Tuesday, May 31, 2011

Kmiec tells newspaper he still backs Obama

Stand by your man


In a swan song interview with the Times of Malta, outgoing Ambassador Douglas Kmiec says “there is a 98 percent chance” he will endorse President Barack Obama’s 2012 re-election bid. 

Kmiec, said the newspaper, is scheduled to return to California today, and will resume teaching law at Pepperdine University in Malibu this fall. 

Kmiec resigned his ambassadorship in April following a critical report of his handling of embassy affairs by a U.S. State Department inspector. He said at the time that he had not been pressured to quit the post. 

In 2008, Kmiec, a law professor once rumored to be under consideration by the Reagan Administration as a possible nominee to the U.S. Supreme Court, stunned his colleagues by announcing in an article in the daily web magazine Slate that he was backing Obama in his quest for the presidency. In July 2009, in an apparent reward for his political support, the White House announced that President Obama had named Kmiec as ambassador to Malta. 

“I would say there is a 98 per cent chance of endorsing the President, coupled with the statement that I think the President is doing a great job,” theTimes of Malta quoted Kmiec as saying in an article published on Sunday. “I think Mr. Obama is doing a superb job. He’s someone who has made good on his principal promises against substantial headwinds.”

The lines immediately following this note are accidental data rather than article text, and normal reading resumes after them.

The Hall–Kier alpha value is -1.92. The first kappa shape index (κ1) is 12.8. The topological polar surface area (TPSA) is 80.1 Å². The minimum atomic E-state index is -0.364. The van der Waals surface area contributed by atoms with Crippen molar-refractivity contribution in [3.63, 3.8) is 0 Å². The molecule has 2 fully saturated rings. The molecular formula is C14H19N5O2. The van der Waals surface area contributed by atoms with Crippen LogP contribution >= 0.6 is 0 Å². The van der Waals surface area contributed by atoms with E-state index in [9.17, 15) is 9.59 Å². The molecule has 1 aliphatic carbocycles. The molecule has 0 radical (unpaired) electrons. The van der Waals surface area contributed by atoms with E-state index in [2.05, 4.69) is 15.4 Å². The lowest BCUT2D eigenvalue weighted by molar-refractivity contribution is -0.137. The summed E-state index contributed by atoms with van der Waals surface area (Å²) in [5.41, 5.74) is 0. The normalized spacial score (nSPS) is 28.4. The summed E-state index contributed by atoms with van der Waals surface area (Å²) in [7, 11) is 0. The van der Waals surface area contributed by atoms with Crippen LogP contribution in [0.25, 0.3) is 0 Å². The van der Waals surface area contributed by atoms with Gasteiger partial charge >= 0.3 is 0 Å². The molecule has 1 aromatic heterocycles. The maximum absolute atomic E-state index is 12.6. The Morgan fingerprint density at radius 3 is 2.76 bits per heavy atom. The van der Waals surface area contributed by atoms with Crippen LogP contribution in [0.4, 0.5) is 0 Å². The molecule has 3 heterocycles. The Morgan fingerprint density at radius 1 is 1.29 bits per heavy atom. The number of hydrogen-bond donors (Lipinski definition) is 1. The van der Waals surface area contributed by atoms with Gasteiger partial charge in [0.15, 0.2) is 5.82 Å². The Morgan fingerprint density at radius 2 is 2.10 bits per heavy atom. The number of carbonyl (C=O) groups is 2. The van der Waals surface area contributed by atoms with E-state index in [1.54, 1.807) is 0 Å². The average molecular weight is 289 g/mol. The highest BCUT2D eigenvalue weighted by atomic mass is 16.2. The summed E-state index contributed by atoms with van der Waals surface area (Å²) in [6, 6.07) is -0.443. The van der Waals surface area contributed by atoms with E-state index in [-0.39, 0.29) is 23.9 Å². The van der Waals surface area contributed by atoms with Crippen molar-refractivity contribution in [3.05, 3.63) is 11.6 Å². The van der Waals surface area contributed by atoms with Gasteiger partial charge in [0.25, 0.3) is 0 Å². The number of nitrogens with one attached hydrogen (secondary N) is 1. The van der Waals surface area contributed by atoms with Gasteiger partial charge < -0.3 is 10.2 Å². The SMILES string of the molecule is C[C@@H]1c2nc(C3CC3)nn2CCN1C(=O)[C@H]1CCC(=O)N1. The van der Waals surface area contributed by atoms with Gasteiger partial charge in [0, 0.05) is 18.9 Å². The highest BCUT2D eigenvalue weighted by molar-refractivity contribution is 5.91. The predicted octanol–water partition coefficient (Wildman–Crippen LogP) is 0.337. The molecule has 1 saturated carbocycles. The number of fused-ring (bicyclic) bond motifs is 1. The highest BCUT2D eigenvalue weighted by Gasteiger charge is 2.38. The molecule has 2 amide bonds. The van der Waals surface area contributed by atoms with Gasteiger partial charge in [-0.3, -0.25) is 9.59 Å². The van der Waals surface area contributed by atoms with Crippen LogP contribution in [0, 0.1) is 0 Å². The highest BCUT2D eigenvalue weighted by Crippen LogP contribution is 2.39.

Kmiec, said the Times, cited President Obama’s handling of the economy, the passage of healthcare reform and “his performance on the international stage” as reasons for his likely 2012 endorsement. 

Kmiec also briefly discussed a fatal Aug. 25, 2010 car accident in Southern California that claimed the lives of Msgr. John Sheridan, 94, and Sr. Mary Campbell, 74. Sr. Campbell died at the scene, while Msgr. Sheridan died less than a month later from complications from injuries sustained in the wreck. Kmiec required surgery for his injuries, but survived. 

Kmiec, said the Times, attributed the car crash to medicine he takes for Parkinson’s disease, which caused him to faint. “I had a low heart rate, and the low heart rate combined with this medication caused me to faint for four seconds and the car slipped off the road and into that ravine,” the Maltese newspaper quoted Kmiec as saying. 

In an April 24 open letter regarding his resignation, Kmiec referred to the State Department inspector’s report as a rebuke “for refusing to either suppress the relevance of faith in my life and writing, or to disregard the President’s assignment to promote inter-faith dialogue.” Kmiec called the inspector’s findings an act of “soulless, secular censorship.” 

The report found that Kmiec was spending too much time writing on the subject of inter-religious dialogue to the detriment of other ambassadorial duties. The State Department inspector also said Kmiec did not manage the embassy effectively, did not follow State Department guidance, and did not meet frequently enough with Maltese government officials.



He still hasn't learned his lesson. They used him and he allowed himself to be used. As St. Thomas More said to Richard Rich, ""Why Richard, it profits a man nothing to give his soul for the whole world... but for Wales?